One Last Cast
From Alaska Outdoors Radio Magazine
By Evan Swensen
Thanks to the Men Who Teach Boys
The 14-year-old boy approached the bank of Pelican Creek with caution. Standing on tiptoes, he was able to see over the edge to the water. The water was clear and coming over his shoulder; the sun penetrated the surface, exposing the largest trout the boy had ever seen. With his heart pounding in his chest loud enough to scare the fish away, he quickly set up the steel telescoping fishing rod and put a night crawler on the Eagle Claw hook.
The youthful angler was not wearing traditional fishing clothes. Instead, he wore hiking boots, faded blue jeans, and a dark green shirt. On the sleeves and pockets of his shirt were patches from the organization he was a member of. They were not from Trout Unlimited, Fly Fishing Federation, or the local fishing association. One large patch identified the wearer as a Boy Scouts of America troop member. Smaller ones designated skills earned or camps attended.
Pelican Creek, in Yellowstone Park, is several hundred miles from the boy’s home. Standing behind and encouraging the fisherman is his scoutmaster. Scoutmaster Hap Glad encouraged and helped him earn money to join the troop on their summer super activity: ten days of wilderness camping and fishing.
Getting ready for the excursion was an event in itself. Camping, cooking, first aid, and swimming skills were taught, learned and demonstrated. Merit badges were earned, and advancement in rank was achieved. Saturday night fundraising movie tickets were sold, newspapers were collected, doughnuts were delivered, and lawns were mowed and raked. The money was earned, and how to work was learned.
Now wearing the badges of achievement on his chest, the young man is about to attempt to catch a fish almost as long as his arm. Knowing if he gets too close, the trout will spook, making the boy stop 10 feet short of the water’s edge. He doesn’t want to cast his shadow on the water. His arm is shaking so much he can hardly throw the rod. The cast is six feet too long. Before he can retrieve the bait and throw again, the fish turns and eyes the night crawler. It is evident the trout can see the worm in the clear water.
Scouter Hap Glad coaches from the rear. “Don’t move,” he whispers. He had been coaching the scout for several months. Helping him raise funds and earn the awards. Shorter overnight hikes in the mountains and camps on the lakes were taken. The young man is now at home in the woods sleeping in a tent, and comfortable eating his own cooking from a campfire. A positive self-image has developed through working to earn his way and achieving his awards presented at the Court of Honors.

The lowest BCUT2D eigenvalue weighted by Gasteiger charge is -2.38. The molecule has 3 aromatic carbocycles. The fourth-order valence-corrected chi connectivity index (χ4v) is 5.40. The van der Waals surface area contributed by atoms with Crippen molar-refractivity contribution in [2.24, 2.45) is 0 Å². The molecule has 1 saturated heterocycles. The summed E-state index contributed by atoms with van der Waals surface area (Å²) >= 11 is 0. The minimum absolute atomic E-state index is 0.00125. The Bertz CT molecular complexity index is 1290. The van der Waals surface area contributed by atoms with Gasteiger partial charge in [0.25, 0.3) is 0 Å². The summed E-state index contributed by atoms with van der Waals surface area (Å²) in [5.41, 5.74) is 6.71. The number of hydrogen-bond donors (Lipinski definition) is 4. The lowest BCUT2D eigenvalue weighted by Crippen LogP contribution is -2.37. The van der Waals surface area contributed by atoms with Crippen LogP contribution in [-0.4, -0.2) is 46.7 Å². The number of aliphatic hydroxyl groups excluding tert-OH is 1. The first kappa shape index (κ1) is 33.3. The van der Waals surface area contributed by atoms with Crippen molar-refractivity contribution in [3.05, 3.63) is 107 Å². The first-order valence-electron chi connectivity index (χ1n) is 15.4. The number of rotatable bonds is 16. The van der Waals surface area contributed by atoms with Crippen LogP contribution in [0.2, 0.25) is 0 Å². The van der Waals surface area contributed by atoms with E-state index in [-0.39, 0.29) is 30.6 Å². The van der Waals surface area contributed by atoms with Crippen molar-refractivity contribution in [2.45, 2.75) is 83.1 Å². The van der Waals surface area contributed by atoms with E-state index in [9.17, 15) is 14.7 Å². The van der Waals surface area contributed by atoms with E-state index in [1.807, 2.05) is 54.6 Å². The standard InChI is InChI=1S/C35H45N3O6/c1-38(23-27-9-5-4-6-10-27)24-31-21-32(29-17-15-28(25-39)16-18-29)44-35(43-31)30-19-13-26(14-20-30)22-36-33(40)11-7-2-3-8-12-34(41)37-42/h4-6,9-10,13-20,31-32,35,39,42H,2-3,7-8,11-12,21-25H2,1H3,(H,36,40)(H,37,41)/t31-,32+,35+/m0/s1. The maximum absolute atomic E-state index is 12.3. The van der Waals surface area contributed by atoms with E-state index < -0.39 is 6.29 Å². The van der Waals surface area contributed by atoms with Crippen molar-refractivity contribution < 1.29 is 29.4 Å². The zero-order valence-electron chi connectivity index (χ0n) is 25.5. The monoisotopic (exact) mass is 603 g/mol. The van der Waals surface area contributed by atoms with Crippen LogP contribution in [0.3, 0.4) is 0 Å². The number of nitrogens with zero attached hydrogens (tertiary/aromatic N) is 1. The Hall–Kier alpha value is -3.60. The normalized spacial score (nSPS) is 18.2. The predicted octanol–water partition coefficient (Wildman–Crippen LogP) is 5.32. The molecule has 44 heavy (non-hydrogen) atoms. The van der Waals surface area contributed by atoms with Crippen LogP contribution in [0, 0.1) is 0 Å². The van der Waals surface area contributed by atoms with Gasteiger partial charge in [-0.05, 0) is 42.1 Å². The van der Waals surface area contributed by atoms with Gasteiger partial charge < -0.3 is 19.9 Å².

Every muscle in the boy’s body is tense and tight. The fish sizes up the bait for what seems like an eternity. Its tail and fins move, keeping it sideways in the creek’s current. Slowly it moves forward about two feet and then stops again. The once-pounding heart of the scout also seems to stop. Then the fish makes its decision. With a burst of color, the trout charges the bait like a lightning bolt.
This is why the boy had hiked eight miles with his heavy pack and spent nearly every Saturday for five months raising funds, why he worked so hard to learn outdoor skills and fishing techniques.
In a fraction of a second, it was over. Taut nerves and youthful impatience caused the young angler to set the hook before the strike was complete. The bait and hook came out of the water empty. The fish, now knowing something was wrong, headed for cover.
What his scoutmaster told the disappointed boy is lost to memory. What is remembered are the lessons and the love for the outdoors retained. I know. I thank God for leaders like Hap Glad and the Boy Scouts of America. I am grateful for fresh air, forested mountains, camping, fishing, and other outdoor activities. I hope every boy can belong to a scout troop and have a scoutmaster who cares and teaches.
That was the last time I set the hook before a fish took the bait.